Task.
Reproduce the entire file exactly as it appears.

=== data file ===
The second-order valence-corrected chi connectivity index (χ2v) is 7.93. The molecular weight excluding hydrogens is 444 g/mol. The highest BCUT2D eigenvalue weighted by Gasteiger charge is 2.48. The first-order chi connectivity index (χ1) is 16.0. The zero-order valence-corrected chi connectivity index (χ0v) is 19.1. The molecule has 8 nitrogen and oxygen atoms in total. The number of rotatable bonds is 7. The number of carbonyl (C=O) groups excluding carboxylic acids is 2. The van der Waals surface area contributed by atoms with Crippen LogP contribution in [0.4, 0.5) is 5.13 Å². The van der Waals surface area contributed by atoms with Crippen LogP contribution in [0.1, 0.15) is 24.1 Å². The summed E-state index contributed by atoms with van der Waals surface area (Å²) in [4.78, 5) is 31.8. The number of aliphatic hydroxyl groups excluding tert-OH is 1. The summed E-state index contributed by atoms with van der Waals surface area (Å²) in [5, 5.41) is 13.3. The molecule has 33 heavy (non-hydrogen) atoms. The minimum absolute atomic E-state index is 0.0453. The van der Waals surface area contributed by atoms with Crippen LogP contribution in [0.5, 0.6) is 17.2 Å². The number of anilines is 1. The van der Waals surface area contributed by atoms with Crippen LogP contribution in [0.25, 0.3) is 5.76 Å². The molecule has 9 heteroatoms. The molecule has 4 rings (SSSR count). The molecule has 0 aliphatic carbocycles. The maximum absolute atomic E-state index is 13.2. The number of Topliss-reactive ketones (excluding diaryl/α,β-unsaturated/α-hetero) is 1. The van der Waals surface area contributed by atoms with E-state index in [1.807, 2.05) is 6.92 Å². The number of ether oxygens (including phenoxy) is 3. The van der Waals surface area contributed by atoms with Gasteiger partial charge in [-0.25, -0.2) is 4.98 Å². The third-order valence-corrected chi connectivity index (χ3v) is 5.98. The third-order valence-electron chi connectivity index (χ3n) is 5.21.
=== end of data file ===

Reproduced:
The second-order valence-corrected chi connectivity index (χ2v) is 7.93. The molecular weight excluding hydrogens is 444 g/mol. The highest BCUT2D eigenvalue weighted by Gasteiger charge is 2.48. The first-order chi connectivity index (χ1) is 16.0. The zero-order valence-corrected chi connectivity index (χ0v) is 19.1. The molecule has 8 nitrogen and oxygen atoms in total. The number of rotatable bonds is 7. The number of carbonyl (C=O) groups excluding carboxylic acids is 2. The van der Waals surface area contributed by atoms with Crippen LogP contribution in [0.4, 0.5) is 5.13 Å². The van der Waals surface area contributed by atoms with Crippen LogP contribution in [0.1, 0.15) is 24.1 Å². The summed E-state index contributed by atoms with van der Waals surface area (Å²) in [4.78, 5) is 31.8. The number of aliphatic hydroxyl groups excluding tert-OH is 1. The summed E-state index contributed by atoms with van der Waals surface area (Å²) in [5, 5.41) is 13.3. The molecule has 33 heavy (non-hydrogen) atoms. The minimum absolute atomic E-state index is 0.0453. The van der Waals surface area contributed by atoms with Crippen LogP contribution in [0.5, 0.6) is 17.2 Å². The number of anilines is 1. The van der Waals surface area contributed by atoms with Crippen LogP contribution in [0.25, 0.3) is 5.76 Å². The molecule has 9 heteroatoms. The molecule has 4 rings (SSSR count). The molecule has 0 aliphatic carbocycles. The maximum absolute atomic E-state index is 13.2. The number of Topliss-reactive ketones (excluding diaryl/α,β-unsaturated/α-hetero) is 1. The van der Waals surface area contributed by atoms with E-state index in [1.807, 2.05) is 6.92 Å². The number of ether oxygens (including phenoxy) is 3. The van der Waals surface area contributed by atoms with Gasteiger partial charge in [-0.25, -0.2) is 4.98 Å². The third-order valence-corrected chi connectivity index (χ3v) is 5.98. The third-order valence-electron chi connectivity index (χ3n) is 5.21.